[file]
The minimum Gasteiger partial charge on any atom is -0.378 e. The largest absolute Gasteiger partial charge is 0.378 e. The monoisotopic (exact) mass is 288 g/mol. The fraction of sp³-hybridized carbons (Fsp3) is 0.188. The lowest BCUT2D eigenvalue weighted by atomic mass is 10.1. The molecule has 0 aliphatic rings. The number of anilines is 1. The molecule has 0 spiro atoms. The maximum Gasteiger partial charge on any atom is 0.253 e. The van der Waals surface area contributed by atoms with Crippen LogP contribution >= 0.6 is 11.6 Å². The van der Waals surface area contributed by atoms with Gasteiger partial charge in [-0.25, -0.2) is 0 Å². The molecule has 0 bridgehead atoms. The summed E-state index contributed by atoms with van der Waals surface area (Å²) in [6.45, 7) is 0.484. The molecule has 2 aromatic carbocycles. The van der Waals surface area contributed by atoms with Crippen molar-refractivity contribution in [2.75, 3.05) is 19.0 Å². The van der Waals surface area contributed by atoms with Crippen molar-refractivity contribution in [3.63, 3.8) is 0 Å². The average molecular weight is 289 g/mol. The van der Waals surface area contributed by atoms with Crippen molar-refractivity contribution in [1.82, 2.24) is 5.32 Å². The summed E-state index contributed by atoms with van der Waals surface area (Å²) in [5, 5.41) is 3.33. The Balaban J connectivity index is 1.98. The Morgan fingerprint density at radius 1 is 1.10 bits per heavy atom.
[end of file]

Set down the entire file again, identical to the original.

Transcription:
The minimum Gasteiger partial charge on any atom is -0.378 e. The largest absolute Gasteiger partial charge is 0.378 e. The monoisotopic (exact) mass is 288 g/mol. The fraction of sp³-hybridized carbons (Fsp3) is 0.188. The lowest BCUT2D eigenvalue weighted by atomic mass is 10.1. The molecule has 0 aliphatic rings. The number of anilines is 1. The molecule has 0 spiro atoms. The maximum Gasteiger partial charge on any atom is 0.253 e. The van der Waals surface area contributed by atoms with Crippen LogP contribution >= 0.6 is 11.6 Å². The van der Waals surface area contributed by atoms with Gasteiger partial charge in [-0.25, -0.2) is 0 Å². The molecule has 0 bridgehead atoms. The summed E-state index contributed by atoms with van der Waals surface area (Å²) in [6.45, 7) is 0.484. The molecule has 2 aromatic carbocycles. The van der Waals surface area contributed by atoms with Crippen molar-refractivity contribution in [2.75, 3.05) is 19.0 Å². The van der Waals surface area contributed by atoms with Crippen molar-refractivity contribution in [3.63, 3.8) is 0 Å². The average molecular weight is 289 g/mol. The van der Waals surface area contributed by atoms with Crippen molar-refractivity contribution in [1.82, 2.24) is 5.32 Å². The summed E-state index contributed by atoms with van der Waals surface area (Å²) in [5, 5.41) is 3.33. The Balaban J connectivity index is 1.98. The Morgan fingerprint density at radius 1 is 1.10 bits per heavy atom.